While the district court's response in this case was clearly not the only course available, the court acted within its discretion by simply referring the jury to the instructions they had already been given. See United States v. McCall, 592 F.2d 1066, 1068-69 (9th Cir. 1979) (where the district court's original instructions were a correct statement of the law and "generally addressed the jury's question, without specifically providing a yes or no answer," the court's re-reading of its original instructions in response to the question was not reversible error); United States v. Collom, 614 F.2d 624, 631 (9th Cir. 1979) (where a deliberating jury asked, " [Does] aiding and abetting after the fact constitute a violation of the law?," and the district court, in response, "reinstructed the jury on the elements of aiding and abetting, and ... specifically invited them to ask further questions should the need arise," the court "acted well within [its] discretion"); Wilson v. United States, 422 F.2d 1303, 1303-04 (9th Cir. 1970) (district court acted within its discretion where, after re-reading a portion of its instructions in response to a written request, and re-reading a relevant statute in response to an oral request, declined another oral request to re-read another portion of its instructions, but invited the jury to resubmit the question if necessary); Davis v. Greer, 675 F.2d 141, 145-46 (7th Cir. 1982) (where the "entire jury charge clearly and correctly stated the controlling law," and the trial court responded to a jury question by saying only, "Consider all of the instructions carefully," the "trial court's response was sufficiently specific to clarify the jury's confusion") (alluding to Bollenbach's requirement that the "judge has a duty to respond to the jury's request with sufficient specificity to clarify the jury's problem," 326 U.S. at 612, 66 S. Ct. 402).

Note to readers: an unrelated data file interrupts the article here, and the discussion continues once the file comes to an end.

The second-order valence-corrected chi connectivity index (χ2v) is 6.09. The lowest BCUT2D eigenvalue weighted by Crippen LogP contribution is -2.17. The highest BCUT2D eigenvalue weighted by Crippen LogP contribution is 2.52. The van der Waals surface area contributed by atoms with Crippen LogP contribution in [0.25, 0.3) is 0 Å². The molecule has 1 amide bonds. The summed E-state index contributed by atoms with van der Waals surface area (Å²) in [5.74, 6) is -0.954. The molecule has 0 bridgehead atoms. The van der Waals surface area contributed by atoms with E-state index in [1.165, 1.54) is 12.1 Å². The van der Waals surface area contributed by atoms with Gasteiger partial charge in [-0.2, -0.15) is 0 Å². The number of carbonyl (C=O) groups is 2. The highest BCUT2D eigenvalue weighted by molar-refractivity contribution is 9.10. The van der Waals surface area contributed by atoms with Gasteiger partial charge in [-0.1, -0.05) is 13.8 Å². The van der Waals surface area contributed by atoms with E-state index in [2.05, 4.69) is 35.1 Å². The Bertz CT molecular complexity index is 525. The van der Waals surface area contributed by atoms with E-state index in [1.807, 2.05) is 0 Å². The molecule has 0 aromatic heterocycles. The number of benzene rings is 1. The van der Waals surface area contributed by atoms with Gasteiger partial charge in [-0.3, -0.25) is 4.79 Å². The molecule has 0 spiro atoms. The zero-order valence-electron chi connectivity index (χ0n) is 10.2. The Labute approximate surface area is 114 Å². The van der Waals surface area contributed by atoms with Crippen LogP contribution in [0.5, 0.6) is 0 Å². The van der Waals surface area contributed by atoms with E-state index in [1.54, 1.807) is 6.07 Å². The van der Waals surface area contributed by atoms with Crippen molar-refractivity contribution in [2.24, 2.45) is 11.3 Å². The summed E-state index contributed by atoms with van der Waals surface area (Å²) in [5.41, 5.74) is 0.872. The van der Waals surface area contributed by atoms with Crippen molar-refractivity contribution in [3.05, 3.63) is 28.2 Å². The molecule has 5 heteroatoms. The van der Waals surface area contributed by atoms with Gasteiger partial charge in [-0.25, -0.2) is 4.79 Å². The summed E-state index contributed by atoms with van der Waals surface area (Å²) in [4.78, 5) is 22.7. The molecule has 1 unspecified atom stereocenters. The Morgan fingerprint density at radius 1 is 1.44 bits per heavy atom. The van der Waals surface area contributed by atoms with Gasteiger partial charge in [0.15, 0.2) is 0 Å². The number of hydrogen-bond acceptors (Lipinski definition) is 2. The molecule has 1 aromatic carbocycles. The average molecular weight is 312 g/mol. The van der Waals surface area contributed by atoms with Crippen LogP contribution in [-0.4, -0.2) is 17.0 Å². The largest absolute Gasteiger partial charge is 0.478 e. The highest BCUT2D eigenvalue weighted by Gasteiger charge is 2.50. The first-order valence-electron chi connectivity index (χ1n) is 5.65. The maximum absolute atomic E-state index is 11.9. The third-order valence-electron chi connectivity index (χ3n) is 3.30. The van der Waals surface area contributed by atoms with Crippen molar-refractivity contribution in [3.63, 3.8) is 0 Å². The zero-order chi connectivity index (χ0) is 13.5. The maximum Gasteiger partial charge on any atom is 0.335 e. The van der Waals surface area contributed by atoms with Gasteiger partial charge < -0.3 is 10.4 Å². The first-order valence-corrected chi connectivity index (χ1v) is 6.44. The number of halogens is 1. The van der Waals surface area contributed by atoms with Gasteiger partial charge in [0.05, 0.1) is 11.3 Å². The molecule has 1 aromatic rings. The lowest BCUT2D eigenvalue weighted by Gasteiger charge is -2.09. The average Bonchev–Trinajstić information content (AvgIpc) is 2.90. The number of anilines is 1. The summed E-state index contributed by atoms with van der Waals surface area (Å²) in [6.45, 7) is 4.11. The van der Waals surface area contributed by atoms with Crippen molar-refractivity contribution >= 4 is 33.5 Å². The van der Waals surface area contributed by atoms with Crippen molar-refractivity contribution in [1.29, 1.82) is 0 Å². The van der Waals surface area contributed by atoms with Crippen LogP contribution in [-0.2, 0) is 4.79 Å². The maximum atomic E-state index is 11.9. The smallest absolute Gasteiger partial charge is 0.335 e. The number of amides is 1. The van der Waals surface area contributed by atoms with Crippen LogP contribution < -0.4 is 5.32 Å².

We do not regard our conclusion that the district court acted within its discretion as conflicting with our decision in Powell v. United States, 347 F.2d 156 (9th Cir. 1965), with the Supreme Court's recent decision in Weeks v. Angelone, 528 U.S. 225, 120 S. Ct. 727, 145 L. Ed. 2d 727 (2000), or with our still more recent decision in Beardslee v. Woodford, 327 F.3d 799 (9th Cir. 2003).

In Powell, a federal criminal defendant was charged with "transporting a girl" from Texas to Arizona "for purposes of prostitution." 347 F.2d at 157. The district court properly instructed the jury. After four and one-half hours of deliberation, the jury sent out a somewhat opaque question asking when the defendant's improper purpose had to be formed. The district court responded, "It [the question] just doesn't make sense to me, but here is the instruction I gave you, which I will reread to you." Id. The court then read to the jury the part of the previously-given instructions that it thought most responsive to the question. The jury returned a guilty verdict five minutes later. Id. We reversed, holding that the court might have misunderstood the jury's question, and that, by reading only a part of the original instructions, the court might have misled the jury:

The meaning of the jury's inquiry was uncertain.... [I]t would seem just as likely that the jury meant to ask whether the defendant would be guilty of the offense charged if the wrongful intent were first conceived after the couple arrived at their destination.... Thus, the court's response may have led to the application of a standard which was wholly improper.